Injured workers often feel lost in the complex workers’ compensation benefit delivery systems. Difficult to understand, these systems leave injured workers confused, disbelieved and disrespected, which feeds a sense of hopelessness and abandonment. This can potentially contribute to the development or instigation of chronic pain perceptions and a poor outcome.
There are five key practices for a patient-centered approach that, when quickly addressed, are most effective in mitigating potential chronic pain issues in workers’ compensation. The first four are: determining compensability; communicating the claims process and status to the injured worker; providing quality, evidence-based medical care; and identifying delayed recovery factors. Perhaps the most important practice is working with the doctor and employer to encourage stay-at-work (SAW) and return-to-work (RTW), even when that requires modified duties.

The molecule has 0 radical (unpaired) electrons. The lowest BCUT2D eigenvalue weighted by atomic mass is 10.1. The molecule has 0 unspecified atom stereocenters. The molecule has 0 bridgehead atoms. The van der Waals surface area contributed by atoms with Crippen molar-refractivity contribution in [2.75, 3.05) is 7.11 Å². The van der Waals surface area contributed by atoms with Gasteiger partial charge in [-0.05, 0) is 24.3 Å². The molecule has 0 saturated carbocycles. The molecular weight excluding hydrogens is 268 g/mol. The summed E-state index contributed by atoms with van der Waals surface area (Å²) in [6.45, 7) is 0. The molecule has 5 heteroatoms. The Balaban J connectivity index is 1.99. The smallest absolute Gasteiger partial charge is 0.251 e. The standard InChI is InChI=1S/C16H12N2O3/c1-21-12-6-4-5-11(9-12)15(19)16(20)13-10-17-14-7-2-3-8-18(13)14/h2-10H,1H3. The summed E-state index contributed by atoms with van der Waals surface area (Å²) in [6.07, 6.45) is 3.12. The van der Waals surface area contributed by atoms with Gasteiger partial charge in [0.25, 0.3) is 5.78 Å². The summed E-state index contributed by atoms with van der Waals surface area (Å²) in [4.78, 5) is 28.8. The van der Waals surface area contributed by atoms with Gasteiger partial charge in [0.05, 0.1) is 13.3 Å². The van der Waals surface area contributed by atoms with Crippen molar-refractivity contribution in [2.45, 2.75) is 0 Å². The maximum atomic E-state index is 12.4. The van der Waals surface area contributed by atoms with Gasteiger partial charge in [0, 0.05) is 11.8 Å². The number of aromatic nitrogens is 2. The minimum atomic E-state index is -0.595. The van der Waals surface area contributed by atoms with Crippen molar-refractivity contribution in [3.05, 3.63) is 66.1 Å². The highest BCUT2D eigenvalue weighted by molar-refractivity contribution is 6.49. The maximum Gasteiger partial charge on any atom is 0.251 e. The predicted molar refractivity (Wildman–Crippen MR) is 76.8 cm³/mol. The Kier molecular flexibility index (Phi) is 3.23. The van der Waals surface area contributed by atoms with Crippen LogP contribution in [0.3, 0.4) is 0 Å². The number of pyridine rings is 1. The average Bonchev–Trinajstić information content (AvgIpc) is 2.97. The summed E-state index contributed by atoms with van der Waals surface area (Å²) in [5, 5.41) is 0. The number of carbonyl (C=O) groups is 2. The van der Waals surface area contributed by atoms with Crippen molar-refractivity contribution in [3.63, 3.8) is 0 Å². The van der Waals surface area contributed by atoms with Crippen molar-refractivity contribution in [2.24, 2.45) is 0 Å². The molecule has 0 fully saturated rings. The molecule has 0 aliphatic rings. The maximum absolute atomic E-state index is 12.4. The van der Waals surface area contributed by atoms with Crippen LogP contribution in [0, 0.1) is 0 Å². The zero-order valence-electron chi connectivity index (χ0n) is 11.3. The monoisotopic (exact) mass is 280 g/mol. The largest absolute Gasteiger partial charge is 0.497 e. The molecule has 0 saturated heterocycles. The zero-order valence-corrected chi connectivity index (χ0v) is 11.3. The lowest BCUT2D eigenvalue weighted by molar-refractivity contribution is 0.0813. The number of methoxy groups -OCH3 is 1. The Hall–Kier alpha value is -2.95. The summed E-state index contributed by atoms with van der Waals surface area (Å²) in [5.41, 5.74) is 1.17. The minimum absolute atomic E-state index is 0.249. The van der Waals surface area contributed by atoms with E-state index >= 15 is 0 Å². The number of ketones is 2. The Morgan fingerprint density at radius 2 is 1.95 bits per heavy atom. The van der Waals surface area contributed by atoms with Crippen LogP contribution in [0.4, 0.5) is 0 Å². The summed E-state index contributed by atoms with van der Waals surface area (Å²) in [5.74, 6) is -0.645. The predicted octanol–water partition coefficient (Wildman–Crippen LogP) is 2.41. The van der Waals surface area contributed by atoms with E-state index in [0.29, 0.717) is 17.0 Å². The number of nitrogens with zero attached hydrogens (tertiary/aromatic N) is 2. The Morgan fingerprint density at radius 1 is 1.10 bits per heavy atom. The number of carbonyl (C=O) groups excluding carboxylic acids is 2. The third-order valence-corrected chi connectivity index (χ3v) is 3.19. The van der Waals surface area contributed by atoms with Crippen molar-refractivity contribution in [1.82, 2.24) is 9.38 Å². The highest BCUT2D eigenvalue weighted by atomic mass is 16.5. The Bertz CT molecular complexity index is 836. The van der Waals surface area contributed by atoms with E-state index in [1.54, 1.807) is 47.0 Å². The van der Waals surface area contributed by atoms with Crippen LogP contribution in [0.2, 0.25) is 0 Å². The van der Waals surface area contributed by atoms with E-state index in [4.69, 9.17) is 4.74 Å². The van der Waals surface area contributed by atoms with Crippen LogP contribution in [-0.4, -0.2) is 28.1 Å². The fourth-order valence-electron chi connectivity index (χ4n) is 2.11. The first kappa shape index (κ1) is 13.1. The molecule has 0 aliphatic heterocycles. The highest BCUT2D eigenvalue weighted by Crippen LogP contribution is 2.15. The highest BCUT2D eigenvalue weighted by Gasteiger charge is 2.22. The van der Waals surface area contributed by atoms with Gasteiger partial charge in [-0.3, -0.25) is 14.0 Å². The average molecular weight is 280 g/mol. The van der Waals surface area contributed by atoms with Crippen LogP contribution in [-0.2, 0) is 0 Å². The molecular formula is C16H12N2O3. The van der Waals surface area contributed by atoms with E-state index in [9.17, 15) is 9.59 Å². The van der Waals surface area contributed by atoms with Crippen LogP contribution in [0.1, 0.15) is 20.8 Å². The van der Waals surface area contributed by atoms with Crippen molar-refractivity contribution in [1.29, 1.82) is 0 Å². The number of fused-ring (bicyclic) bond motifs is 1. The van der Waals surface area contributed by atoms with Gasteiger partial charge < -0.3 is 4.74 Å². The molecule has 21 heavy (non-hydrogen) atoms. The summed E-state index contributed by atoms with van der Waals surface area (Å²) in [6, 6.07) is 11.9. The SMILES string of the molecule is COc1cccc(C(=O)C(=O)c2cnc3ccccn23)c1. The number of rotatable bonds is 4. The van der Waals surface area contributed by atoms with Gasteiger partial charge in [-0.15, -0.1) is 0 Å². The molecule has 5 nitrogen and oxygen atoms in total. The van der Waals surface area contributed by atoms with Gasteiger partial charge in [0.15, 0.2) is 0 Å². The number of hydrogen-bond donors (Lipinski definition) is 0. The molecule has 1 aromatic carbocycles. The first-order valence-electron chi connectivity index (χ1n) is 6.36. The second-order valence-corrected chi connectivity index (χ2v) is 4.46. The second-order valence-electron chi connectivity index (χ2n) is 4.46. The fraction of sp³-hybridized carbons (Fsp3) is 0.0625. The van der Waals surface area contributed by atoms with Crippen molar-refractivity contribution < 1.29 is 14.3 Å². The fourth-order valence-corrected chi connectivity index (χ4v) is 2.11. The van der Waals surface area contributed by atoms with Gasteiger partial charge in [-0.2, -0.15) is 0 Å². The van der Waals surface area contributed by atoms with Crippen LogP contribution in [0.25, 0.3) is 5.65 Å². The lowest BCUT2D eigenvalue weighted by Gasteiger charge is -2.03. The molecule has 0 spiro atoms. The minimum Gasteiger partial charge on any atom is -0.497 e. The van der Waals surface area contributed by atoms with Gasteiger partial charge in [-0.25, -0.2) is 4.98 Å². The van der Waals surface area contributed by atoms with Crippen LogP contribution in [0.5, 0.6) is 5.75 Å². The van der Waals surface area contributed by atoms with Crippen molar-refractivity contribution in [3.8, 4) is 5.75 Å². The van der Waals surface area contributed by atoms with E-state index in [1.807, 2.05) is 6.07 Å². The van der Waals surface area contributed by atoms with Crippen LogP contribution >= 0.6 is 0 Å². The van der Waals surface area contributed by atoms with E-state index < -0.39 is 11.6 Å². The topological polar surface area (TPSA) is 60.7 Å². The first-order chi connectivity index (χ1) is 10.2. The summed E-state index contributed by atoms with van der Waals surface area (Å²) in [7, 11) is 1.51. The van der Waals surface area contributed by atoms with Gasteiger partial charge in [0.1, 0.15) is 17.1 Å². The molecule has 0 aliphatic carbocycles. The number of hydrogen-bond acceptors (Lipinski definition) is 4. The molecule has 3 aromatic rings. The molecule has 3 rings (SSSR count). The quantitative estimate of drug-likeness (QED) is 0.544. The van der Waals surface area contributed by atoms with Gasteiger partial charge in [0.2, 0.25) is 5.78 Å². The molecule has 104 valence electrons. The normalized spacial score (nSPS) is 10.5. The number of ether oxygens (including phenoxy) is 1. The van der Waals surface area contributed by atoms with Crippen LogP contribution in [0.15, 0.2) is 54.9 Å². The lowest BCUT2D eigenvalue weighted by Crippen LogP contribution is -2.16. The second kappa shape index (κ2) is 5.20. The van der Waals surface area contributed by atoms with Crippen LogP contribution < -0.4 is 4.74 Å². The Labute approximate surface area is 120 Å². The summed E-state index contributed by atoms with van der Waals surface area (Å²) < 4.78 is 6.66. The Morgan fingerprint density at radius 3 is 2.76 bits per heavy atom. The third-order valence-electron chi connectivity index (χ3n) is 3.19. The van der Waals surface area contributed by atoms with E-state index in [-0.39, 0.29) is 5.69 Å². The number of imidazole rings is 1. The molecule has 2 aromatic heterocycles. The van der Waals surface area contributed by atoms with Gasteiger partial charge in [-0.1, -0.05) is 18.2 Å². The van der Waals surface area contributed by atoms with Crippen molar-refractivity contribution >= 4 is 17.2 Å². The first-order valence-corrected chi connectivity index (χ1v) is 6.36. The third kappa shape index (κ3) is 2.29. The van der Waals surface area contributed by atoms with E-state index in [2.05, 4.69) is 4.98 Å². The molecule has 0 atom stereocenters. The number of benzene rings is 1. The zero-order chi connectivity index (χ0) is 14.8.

Prompt communication among the healthcare provider, patient, employer and any other stakeholder to expedite treatments for the employee to return to full functionality and work will lead to the best outcome.